Comparison is the death of joy.
If we all threw our problems in a pile and saw everyone else’s, we’d grab ours back.
If you look at the symbol commonly used to show Yin and Yang you will notice each of the larger shapes has a small circle of the opposite color in it. This shows how nothingis completely black or white, good or bad. There is no shadow without light and no light without shadow. Yet, so often it is tempting to think in black and white terms. When comparing yourself to someone else, for example, that tendency to globalize goes into high gear. It’s as if there is no gray, no middle ground, only opposites. Pretty or ugly, rich or poor, success or failure, creative or uninspired, fat or thin. Thinking in that dichotomous way only serves to create misery.
If you are in a 12 step program you may have heard the adage: Compare to despair. The Buddha actually said something like this 2,500 years ago: Comparison is misery. Apparently, people have been comparing themselves to each other for millennia. Regardless of whether you end up with the short or long end of the stick, either on top of the world or lower than a snake’s wiggle, this exercise ultimately creates unhappiness and a sense of separation from others.
One of the inherent problems with comparing yourself to other people is the unconscious tendency to pit your insides against their outsides. You can’t possible know what challenges they have, as no one wears a sign saying: Just diagnosed with terminal cancer, or sexually abused as a child. So, you end up comparing your feelings and internal dialogues to their public image. Since most people in America have been trained to put their game face on, it is extremely unlikely you are getting the full picture. This habit of incessant rating only serves to make you feel inadequate. Next time you notice you are comparing yourself and coming up short, pause and remind yourself you are only seeing a fraction of that person’s life.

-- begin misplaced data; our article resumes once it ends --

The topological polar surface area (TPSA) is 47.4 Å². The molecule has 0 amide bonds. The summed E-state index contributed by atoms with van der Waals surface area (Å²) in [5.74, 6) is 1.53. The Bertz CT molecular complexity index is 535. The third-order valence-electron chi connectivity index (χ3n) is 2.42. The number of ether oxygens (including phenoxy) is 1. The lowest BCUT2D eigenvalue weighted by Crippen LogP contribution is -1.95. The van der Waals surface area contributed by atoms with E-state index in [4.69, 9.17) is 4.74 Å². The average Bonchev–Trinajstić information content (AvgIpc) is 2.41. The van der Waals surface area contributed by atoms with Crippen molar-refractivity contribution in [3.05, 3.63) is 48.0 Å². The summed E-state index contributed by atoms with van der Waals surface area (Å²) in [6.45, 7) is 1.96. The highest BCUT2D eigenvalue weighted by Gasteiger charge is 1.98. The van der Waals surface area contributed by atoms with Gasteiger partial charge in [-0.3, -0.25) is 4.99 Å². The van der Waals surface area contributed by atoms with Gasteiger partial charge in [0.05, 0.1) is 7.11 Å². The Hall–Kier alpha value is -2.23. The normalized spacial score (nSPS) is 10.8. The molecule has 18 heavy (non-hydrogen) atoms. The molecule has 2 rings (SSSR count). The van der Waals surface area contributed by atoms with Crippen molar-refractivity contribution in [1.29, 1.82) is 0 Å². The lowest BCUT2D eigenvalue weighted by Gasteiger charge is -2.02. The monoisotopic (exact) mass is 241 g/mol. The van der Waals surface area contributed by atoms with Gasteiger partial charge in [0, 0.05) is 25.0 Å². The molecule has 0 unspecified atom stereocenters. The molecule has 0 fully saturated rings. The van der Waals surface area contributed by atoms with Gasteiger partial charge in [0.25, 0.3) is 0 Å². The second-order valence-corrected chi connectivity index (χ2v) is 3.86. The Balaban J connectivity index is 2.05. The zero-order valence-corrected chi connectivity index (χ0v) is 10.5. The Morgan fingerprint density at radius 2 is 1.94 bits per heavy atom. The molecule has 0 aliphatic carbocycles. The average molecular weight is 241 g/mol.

As a therapist who has been listening to people for 40 years I know this is true. No matter how beautiful, intelligent, kind, athletic, or creative someone may be they still struggle, like everyone else, to tame their demons. The world sees them one way, while their self-perception is often completely different.
It is all too easy to think the things you observe and esteem in someone else make them happy. They may not. You can’t possibly know what someone else is thinking and feeling. Plenty of people who looked as if they were on top of the world committed suicide. If all the trappings of success actually made them happy they would not have taken their own life. Humans are far more complicated than what they own, wear, or achieve.
You might think, “OK, those are all external things. What about someone who seems truly content?” No one is content 100% of the time. Conditions change minute to minute whether internally or externally; so, it’s impossible to maintain complete equilibrium. The best you can hope for is an inner gyroscope that keeps you coming back to an even keel after getting thrown off balance. Once you know that you will never presume the state you observe in someone is there 24/7. Unless they’re an android.
Conversely, you might think: “But, when I compare myself to others I usually feel better.” That’s a Pyrrhic victory. In the short run it may help you feel like a winner, but at some point you will undoubtedly find someone with more money, better looks, a hotter mate, a bigger house, more adoring children, etc. What then? The habit of comparison will eventually leave you in the dust, so why not work to notice when you do it and actively take time to practice gratitude for everything in your life? Yes, even the things you don’t like.
Surprisingly, there are some ways in which comparison can be helpful. When it is observation mixed with self-inquiry and curiosity. When it comes from looking at someone else’s ways of living and asking yourself if their choices might suit you. Of course, the more self-knowledge you have, the easier this is. Even without much inner probing, trying options on for size by imagining doing things differently can be illuminating. It can also excite and ground you. It’s exciting to do something different and grounding if your inquiry helps you feel more satisfied with your choices.
If you are curious about how often comparison undermines your state of mind, start paying attention to when you do it, what feelings (both emotional and physical) coincide with it, what you tell yourself, and how you feel emotionally and physically afterwards. This is a great journaling exercise. Your new found awareness will help you stop making semi-conscious comparisons and keep you feeling grateful for everything you love about yourself and your life.
Copyright Nicole S. Urdang